Example: ”I have certainly encountered some employees over my three years of supervisory experience who were underperforming. In these cases, I speak to the employee to identify what we can do to improve their skills and abilities. I set individual targets that contribute to the team goal and monitor their progress. I always offer my support and act as a mentor to help them succeed.”

7. Has your supervision style remained constant throughout your career?

A strong supervisor's management style changes over time as they gain experience and adapt to different team needs and working environments. This question seeks to establish whether you can adjust your approach to new circumstances for the good of the team.

Example: “When I started my first supervisor job, I felt a lot of pressure and was too demanding of my employees, which led to a high turnover. In the exit interviews, employees cited my autocratic tendencies as something I needed to improve. I took their advice and have worked hard to develop excellent active listening skills. I'm now an expert communicator and give my team room to perform well on their own, instead of micromanaging.”

8. How would you describe your approach to mentorship?

Interviewers are interested in your mentorship abilities and to establish whether you can inspire your team. To answer this question, show how you build professional relationships that encourage those under you to work hard and improve their skills. You may also provide an example of a mentorship success story.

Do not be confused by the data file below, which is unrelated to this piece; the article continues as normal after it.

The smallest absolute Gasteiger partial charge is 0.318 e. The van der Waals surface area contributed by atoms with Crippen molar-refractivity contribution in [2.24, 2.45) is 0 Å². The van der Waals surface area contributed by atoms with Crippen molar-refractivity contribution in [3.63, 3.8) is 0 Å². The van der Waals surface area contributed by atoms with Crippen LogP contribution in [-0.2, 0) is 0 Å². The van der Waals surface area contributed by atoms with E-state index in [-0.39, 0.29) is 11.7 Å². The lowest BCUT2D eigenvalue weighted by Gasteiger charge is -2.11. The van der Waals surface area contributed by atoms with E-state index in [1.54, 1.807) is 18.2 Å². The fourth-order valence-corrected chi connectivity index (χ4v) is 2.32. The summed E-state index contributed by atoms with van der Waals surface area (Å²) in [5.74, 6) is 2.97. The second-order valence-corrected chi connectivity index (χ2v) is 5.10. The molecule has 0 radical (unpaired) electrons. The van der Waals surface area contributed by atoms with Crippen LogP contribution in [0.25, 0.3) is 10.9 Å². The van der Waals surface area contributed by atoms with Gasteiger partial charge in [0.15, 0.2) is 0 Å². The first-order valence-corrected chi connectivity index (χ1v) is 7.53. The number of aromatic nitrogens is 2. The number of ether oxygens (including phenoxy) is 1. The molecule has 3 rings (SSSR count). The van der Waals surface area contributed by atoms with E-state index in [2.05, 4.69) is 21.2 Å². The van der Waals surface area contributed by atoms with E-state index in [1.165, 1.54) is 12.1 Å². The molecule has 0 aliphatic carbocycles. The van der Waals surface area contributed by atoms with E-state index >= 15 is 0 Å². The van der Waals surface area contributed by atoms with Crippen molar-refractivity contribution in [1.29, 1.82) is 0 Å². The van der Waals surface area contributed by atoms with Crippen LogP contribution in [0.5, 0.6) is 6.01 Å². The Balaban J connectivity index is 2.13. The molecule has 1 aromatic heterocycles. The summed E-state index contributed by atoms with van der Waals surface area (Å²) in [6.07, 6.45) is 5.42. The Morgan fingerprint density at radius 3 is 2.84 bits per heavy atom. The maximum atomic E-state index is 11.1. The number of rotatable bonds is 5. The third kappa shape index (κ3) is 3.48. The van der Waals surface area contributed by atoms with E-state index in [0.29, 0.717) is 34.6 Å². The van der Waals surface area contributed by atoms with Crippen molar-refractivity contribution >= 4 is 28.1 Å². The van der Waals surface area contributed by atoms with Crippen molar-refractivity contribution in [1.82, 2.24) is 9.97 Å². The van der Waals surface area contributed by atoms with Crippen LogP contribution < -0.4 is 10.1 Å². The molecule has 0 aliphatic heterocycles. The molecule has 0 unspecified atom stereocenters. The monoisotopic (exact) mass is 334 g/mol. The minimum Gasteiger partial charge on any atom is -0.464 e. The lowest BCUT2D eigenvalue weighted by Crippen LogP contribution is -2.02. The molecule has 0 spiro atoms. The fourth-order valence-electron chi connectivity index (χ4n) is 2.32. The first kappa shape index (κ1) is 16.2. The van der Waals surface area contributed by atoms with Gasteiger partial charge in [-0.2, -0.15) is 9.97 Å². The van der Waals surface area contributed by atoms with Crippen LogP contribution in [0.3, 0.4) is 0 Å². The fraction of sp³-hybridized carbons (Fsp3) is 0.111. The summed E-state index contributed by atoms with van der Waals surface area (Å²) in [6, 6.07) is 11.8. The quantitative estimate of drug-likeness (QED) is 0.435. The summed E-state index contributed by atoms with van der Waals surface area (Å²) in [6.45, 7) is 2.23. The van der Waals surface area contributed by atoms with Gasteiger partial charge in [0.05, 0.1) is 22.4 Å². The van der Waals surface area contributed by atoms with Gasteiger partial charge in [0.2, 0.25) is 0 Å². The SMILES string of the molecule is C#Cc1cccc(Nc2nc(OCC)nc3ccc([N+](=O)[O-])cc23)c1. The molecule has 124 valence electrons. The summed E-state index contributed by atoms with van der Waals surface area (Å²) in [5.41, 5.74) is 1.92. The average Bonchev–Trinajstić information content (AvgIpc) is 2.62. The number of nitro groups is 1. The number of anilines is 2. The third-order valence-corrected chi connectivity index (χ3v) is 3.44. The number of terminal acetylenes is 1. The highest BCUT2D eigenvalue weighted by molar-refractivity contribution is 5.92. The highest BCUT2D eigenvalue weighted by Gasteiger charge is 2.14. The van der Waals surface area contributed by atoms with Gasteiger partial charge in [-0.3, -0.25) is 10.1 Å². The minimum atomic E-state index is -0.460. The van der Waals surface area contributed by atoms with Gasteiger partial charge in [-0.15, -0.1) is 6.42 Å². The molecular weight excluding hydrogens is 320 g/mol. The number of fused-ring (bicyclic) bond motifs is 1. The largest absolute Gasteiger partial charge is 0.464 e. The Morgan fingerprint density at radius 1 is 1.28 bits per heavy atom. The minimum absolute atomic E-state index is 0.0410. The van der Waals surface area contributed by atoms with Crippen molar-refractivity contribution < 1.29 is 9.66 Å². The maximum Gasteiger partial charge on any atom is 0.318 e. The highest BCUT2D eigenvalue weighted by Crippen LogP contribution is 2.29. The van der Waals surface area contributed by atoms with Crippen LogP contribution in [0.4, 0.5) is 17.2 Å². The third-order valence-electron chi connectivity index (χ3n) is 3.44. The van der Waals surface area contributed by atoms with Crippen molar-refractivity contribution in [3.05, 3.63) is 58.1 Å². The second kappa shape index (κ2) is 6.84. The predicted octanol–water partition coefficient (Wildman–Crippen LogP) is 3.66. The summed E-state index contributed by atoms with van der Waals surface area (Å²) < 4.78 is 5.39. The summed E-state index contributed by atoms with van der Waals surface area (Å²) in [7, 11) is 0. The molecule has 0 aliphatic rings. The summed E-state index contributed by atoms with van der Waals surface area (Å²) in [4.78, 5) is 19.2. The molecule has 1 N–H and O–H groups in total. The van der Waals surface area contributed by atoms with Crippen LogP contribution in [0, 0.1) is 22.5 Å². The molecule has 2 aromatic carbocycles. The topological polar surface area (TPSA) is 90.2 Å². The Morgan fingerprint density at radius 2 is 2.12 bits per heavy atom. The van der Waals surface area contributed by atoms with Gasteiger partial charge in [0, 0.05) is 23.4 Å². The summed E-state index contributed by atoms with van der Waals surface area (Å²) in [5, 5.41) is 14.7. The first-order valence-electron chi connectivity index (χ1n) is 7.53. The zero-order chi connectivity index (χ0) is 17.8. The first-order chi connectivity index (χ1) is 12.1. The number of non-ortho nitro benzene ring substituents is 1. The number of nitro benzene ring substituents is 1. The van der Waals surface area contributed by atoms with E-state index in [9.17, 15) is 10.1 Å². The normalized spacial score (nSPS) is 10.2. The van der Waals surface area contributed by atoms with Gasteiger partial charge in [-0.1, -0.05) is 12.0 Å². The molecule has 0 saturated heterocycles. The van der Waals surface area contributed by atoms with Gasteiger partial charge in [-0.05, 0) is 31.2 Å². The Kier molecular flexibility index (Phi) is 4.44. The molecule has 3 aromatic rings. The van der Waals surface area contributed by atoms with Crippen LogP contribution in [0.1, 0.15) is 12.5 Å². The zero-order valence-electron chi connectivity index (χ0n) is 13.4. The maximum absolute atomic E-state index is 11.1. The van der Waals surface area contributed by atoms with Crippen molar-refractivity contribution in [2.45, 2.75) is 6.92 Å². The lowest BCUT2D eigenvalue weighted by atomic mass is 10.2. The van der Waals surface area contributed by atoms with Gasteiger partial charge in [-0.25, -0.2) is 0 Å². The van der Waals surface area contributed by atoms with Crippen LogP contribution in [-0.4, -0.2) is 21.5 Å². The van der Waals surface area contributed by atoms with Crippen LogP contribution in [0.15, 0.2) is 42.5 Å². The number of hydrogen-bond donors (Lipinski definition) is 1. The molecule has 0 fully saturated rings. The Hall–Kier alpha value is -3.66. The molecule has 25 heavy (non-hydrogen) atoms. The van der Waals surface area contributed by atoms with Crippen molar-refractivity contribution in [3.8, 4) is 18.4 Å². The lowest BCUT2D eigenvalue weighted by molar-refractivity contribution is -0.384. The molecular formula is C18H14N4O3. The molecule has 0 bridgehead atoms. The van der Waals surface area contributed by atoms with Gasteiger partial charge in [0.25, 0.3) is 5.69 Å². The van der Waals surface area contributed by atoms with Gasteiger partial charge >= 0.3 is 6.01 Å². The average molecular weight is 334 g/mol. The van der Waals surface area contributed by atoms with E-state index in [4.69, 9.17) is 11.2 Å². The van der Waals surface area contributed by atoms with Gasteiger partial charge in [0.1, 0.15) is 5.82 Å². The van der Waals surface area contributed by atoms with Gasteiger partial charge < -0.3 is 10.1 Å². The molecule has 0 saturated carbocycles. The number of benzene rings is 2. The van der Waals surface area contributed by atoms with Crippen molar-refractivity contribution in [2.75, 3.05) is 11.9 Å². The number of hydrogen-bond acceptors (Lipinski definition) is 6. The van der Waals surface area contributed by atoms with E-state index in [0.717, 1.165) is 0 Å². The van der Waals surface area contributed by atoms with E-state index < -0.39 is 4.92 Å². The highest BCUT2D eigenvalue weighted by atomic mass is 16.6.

Example: ”A significant part of my success is having received good mentorship from my supervisors. Now, as a supervisor, I've adopted the strategy of mentoring others by identifying potential leaders and delegating responsibilities. I use my communication and leadership skills to guide employees and offer my assistance wherever they need it. I'm confident my team knows they can come to me with challenges and when they need advice. One of my proudest moments was when someone I mentored earned a promotion as the quality assurance supervisor at XYZ Company.”